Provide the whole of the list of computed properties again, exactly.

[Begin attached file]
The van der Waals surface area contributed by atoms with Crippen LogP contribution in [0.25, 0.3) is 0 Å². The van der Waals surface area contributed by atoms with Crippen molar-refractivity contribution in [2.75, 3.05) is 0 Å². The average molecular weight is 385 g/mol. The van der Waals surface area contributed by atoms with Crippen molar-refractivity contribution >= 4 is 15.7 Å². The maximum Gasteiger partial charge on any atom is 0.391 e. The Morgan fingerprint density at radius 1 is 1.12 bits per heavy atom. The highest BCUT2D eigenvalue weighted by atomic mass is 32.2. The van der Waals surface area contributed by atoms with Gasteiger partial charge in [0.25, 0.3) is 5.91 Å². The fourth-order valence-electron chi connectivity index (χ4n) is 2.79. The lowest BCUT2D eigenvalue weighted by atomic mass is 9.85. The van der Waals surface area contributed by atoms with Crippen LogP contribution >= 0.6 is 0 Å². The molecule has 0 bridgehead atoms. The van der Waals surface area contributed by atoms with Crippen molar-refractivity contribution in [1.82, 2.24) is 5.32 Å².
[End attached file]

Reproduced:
The van der Waals surface area contributed by atoms with Crippen LogP contribution in [0.25, 0.3) is 0 Å². The van der Waals surface area contributed by atoms with Crippen molar-refractivity contribution in [2.75, 3.05) is 0 Å². The average molecular weight is 385 g/mol. The van der Waals surface area contributed by atoms with Crippen molar-refractivity contribution >= 4 is 15.7 Å². The maximum Gasteiger partial charge on any atom is 0.391 e. The Morgan fingerprint density at radius 1 is 1.12 bits per heavy atom. The highest BCUT2D eigenvalue weighted by atomic mass is 32.2. The van der Waals surface area contributed by atoms with Gasteiger partial charge in [0.25, 0.3) is 5.91 Å². The fourth-order valence-electron chi connectivity index (χ4n) is 2.79. The lowest BCUT2D eigenvalue weighted by atomic mass is 9.85. The van der Waals surface area contributed by atoms with Crippen LogP contribution >= 0.6 is 0 Å². The molecule has 0 bridgehead atoms. The van der Waals surface area contributed by atoms with Crippen molar-refractivity contribution in [1.82, 2.24) is 5.32 Å².